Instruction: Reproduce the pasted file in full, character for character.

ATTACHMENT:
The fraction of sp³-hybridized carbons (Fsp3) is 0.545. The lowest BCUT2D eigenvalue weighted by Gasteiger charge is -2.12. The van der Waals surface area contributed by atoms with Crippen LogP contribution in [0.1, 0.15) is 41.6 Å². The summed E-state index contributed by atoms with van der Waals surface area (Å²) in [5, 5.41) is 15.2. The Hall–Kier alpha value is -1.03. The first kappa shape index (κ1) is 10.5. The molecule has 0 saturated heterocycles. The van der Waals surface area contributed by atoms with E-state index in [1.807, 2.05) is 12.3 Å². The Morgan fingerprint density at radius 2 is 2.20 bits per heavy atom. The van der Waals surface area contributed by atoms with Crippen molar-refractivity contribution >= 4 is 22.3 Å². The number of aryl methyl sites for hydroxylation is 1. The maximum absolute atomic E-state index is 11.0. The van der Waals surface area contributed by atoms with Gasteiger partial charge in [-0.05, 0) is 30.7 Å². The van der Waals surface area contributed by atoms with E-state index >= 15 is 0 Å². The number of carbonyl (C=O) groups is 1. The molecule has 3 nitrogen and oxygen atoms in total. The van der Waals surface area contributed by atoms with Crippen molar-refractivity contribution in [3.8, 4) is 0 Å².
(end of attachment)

The fraction of sp³-hybridized carbons (Fsp3) is 0.545. The lowest BCUT2D eigenvalue weighted by Gasteiger charge is -2.12. The van der Waals surface area contributed by atoms with Crippen LogP contribution in [0.1, 0.15) is 41.6 Å². The summed E-state index contributed by atoms with van der Waals surface area (Å²) in [5, 5.41) is 15.2. The Hall–Kier alpha value is -1.03. The first kappa shape index (κ1) is 10.5. The molecule has 0 saturated heterocycles. The van der Waals surface area contributed by atoms with E-state index in [1.807, 2.05) is 12.3 Å². The Morgan fingerprint density at radius 2 is 2.20 bits per heavy atom. The van der Waals surface area contributed by atoms with Crippen molar-refractivity contribution >= 4 is 22.3 Å². The number of aryl methyl sites for hydroxylation is 1. The maximum absolute atomic E-state index is 11.0. The van der Waals surface area contributed by atoms with Gasteiger partial charge in [-0.05, 0) is 30.7 Å². The van der Waals surface area contributed by atoms with E-state index >= 15 is 0 Å². The number of carbonyl (C=O) groups is 1. The molecule has 3 nitrogen and oxygen atoms in total. The van der Waals surface area contributed by atoms with Crippen molar-refractivity contribution in [3.8, 4) is 0 Å².